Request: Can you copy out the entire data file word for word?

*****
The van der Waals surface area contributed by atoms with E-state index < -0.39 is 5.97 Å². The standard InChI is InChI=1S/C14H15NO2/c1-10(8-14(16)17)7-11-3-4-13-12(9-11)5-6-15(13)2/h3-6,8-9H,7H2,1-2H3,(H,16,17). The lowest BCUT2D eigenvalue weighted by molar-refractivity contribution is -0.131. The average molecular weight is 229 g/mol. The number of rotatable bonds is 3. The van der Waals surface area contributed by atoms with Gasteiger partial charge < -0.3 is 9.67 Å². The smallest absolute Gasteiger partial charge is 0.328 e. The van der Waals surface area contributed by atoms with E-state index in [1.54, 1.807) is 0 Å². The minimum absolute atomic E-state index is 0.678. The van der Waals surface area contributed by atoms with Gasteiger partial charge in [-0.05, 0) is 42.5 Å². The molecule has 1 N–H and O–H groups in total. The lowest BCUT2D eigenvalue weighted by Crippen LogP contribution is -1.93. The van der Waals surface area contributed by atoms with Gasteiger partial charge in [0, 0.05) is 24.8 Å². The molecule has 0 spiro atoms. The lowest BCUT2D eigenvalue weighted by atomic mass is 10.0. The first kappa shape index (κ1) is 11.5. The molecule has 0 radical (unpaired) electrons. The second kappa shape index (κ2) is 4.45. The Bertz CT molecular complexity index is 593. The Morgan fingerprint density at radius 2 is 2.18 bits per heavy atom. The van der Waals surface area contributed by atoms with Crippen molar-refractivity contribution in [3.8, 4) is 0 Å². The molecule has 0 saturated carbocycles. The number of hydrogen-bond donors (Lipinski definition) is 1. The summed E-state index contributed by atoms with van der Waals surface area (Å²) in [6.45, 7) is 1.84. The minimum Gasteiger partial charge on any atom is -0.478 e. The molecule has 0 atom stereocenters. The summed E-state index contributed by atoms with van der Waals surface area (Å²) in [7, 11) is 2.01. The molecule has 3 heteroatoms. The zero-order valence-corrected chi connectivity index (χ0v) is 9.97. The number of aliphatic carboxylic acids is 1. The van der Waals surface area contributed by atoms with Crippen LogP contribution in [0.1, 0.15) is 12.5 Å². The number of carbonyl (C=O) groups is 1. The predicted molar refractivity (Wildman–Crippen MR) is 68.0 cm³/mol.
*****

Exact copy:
The van der Waals surface area contributed by atoms with E-state index < -0.39 is 5.97 Å². The standard InChI is InChI=1S/C14H15NO2/c1-10(8-14(16)17)7-11-3-4-13-12(9-11)5-6-15(13)2/h3-6,8-9H,7H2,1-2H3,(H,16,17). The lowest BCUT2D eigenvalue weighted by molar-refractivity contribution is -0.131. The average molecular weight is 229 g/mol. The number of rotatable bonds is 3. The van der Waals surface area contributed by atoms with Gasteiger partial charge < -0.3 is 9.67 Å². The smallest absolute Gasteiger partial charge is 0.328 e. The van der Waals surface area contributed by atoms with E-state index in [1.54, 1.807) is 0 Å². The minimum absolute atomic E-state index is 0.678. The van der Waals surface area contributed by atoms with Gasteiger partial charge in [-0.05, 0) is 42.5 Å². The molecule has 1 N–H and O–H groups in total. The lowest BCUT2D eigenvalue weighted by Crippen LogP contribution is -1.93. The van der Waals surface area contributed by atoms with Gasteiger partial charge in [0, 0.05) is 24.8 Å². The molecule has 0 spiro atoms. The lowest BCUT2D eigenvalue weighted by atomic mass is 10.0. The first kappa shape index (κ1) is 11.5. The molecule has 0 radical (unpaired) electrons. The second kappa shape index (κ2) is 4.45. The Bertz CT molecular complexity index is 593. The Morgan fingerprint density at radius 2 is 2.18 bits per heavy atom. The van der Waals surface area contributed by atoms with Crippen molar-refractivity contribution in [3.8, 4) is 0 Å². The molecule has 0 saturated carbocycles. The number of hydrogen-bond donors (Lipinski definition) is 1. The summed E-state index contributed by atoms with van der Waals surface area (Å²) in [6.45, 7) is 1.84. The minimum Gasteiger partial charge on any atom is -0.478 e. The molecule has 0 atom stereocenters. The summed E-state index contributed by atoms with van der Waals surface area (Å²) in [7, 11) is 2.01. The molecule has 3 heteroatoms. The zero-order valence-corrected chi connectivity index (χ0v) is 9.97. The number of aliphatic carboxylic acids is 1. The van der Waals surface area contributed by atoms with Crippen LogP contribution in [0.1, 0.15) is 12.5 Å². The number of carbonyl (C=O) groups is 1. The predicted molar refractivity (Wildman–Crippen MR) is 68.0 cm³/mol.